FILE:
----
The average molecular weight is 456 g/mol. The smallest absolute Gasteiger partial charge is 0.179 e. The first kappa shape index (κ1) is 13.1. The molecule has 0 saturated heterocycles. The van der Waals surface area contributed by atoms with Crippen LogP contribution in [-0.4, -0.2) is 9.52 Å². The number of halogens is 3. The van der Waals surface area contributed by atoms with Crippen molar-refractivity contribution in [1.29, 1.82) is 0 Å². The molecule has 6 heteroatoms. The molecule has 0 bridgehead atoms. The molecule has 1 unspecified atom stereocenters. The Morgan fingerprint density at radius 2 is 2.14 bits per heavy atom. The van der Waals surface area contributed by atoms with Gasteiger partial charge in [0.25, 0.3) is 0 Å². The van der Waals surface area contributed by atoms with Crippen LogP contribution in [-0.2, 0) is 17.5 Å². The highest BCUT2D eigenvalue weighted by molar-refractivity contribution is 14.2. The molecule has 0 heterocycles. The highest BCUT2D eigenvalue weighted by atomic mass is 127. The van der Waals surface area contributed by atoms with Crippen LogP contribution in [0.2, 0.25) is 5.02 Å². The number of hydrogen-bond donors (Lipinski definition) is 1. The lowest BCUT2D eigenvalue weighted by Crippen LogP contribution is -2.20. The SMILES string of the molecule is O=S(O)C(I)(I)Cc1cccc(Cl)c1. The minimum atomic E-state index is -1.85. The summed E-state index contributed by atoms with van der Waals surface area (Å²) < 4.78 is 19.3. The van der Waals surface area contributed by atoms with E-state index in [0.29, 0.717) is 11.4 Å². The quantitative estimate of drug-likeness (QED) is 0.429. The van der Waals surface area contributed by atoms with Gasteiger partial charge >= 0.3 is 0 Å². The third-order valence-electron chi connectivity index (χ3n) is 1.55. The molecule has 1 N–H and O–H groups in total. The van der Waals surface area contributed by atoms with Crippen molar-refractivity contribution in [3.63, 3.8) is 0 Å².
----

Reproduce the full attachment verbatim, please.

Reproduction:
The average molecular weight is 456 g/mol. The smallest absolute Gasteiger partial charge is 0.179 e. The first kappa shape index (κ1) is 13.1. The molecule has 0 saturated heterocycles. The van der Waals surface area contributed by atoms with Crippen LogP contribution in [-0.4, -0.2) is 9.52 Å². The number of halogens is 3. The van der Waals surface area contributed by atoms with Crippen molar-refractivity contribution in [1.29, 1.82) is 0 Å². The molecule has 6 heteroatoms. The molecule has 0 bridgehead atoms. The molecule has 1 unspecified atom stereocenters. The Morgan fingerprint density at radius 2 is 2.14 bits per heavy atom. The van der Waals surface area contributed by atoms with Gasteiger partial charge in [0.25, 0.3) is 0 Å². The van der Waals surface area contributed by atoms with Crippen LogP contribution in [-0.2, 0) is 17.5 Å². The highest BCUT2D eigenvalue weighted by molar-refractivity contribution is 14.2. The molecule has 0 heterocycles. The highest BCUT2D eigenvalue weighted by atomic mass is 127. The van der Waals surface area contributed by atoms with Crippen LogP contribution in [0.2, 0.25) is 5.02 Å². The number of hydrogen-bond donors (Lipinski definition) is 1. The lowest BCUT2D eigenvalue weighted by Crippen LogP contribution is -2.20. The SMILES string of the molecule is O=S(O)C(I)(I)Cc1cccc(Cl)c1. The minimum atomic E-state index is -1.85. The summed E-state index contributed by atoms with van der Waals surface area (Å²) < 4.78 is 19.3. The van der Waals surface area contributed by atoms with E-state index in [0.29, 0.717) is 11.4 Å². The quantitative estimate of drug-likeness (QED) is 0.429. The van der Waals surface area contributed by atoms with Gasteiger partial charge >= 0.3 is 0 Å². The third-order valence-electron chi connectivity index (χ3n) is 1.55. The molecule has 1 N–H and O–H groups in total. The van der Waals surface area contributed by atoms with Crippen molar-refractivity contribution in [3.63, 3.8) is 0 Å².